There are precious few buildings left in the area that were built before the Civil War. As one of the oldest properties in the NHA, the Housworth-Moseley House holds a place of honor. Sheltering the same family for over 160 years, this home has weathered countless storms. Yet the little farmhouse in the Klondike community seemed doomed when it was abandoned and threatened with foreclosure. That’s when The Georgia Trust for Historic Preservation stepped in with their innovative program designed to save Georgia’s historic structures.
“We fell hard for our house from the first time we saw it,” says Scott Pluckhahn. He and his partner, Keith Crosby, rescued the home in 2012. “It was a mess but we loved the history, the setting and the area.” The walls leaned and the floor sloped. The roof leaked and there was no central heating system. Scott and Keith were able to see past the blue tarps and sagging floors to appreciate the rural retreat nestled next to the Davidson-Arabia Mountain Nature Preserve. “We hike the mountain nearly every Sunday and enjoy seeing it in every season. It’s always different, with something new to see every single trip.”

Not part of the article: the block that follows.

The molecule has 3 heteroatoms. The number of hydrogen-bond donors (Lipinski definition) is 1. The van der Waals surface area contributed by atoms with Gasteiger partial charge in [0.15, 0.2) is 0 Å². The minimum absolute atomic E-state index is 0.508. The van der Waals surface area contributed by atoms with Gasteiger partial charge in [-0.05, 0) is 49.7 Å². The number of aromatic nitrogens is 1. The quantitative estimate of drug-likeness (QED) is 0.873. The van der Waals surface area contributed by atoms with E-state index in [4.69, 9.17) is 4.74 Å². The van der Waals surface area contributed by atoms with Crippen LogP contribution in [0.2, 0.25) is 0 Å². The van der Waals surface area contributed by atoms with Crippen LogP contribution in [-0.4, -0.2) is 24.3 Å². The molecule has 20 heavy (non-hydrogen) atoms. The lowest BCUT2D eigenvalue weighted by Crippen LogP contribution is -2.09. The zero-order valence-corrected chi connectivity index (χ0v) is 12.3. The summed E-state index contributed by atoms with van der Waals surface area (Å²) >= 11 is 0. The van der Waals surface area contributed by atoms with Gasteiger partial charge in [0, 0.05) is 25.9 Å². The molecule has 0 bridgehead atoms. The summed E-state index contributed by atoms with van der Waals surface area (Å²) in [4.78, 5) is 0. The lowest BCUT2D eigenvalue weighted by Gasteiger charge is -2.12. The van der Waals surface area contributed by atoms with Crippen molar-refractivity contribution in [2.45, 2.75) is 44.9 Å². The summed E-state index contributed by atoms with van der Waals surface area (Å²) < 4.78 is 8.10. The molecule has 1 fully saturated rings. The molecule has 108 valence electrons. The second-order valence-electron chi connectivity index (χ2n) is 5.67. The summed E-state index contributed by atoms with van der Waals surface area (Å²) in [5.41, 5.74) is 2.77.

After months of renovations, the restoration on the c1843 farmhouse is complete and the couple has had time to contemplate all the hard work. “That such a humble little house should still stand amazes us… We love the peace and quiet of living here. We listen for the owls and Whippoorwills at night. We had wild Turkeys on the pasture tonight. We’ve seen deer, raccoons, opossums, fox, coyotes, even a Bobcat! We have a Pileated Woodpecker that lives nearby. All just 20 minutes from the city.”
As the new caregivers settle in for their first winter in the little farmhouse they are contributing new pages in the history of this community. You can keep up with ongoing renovation projects and see many historic photos of the property and family on the owner’s blog and Facebook page.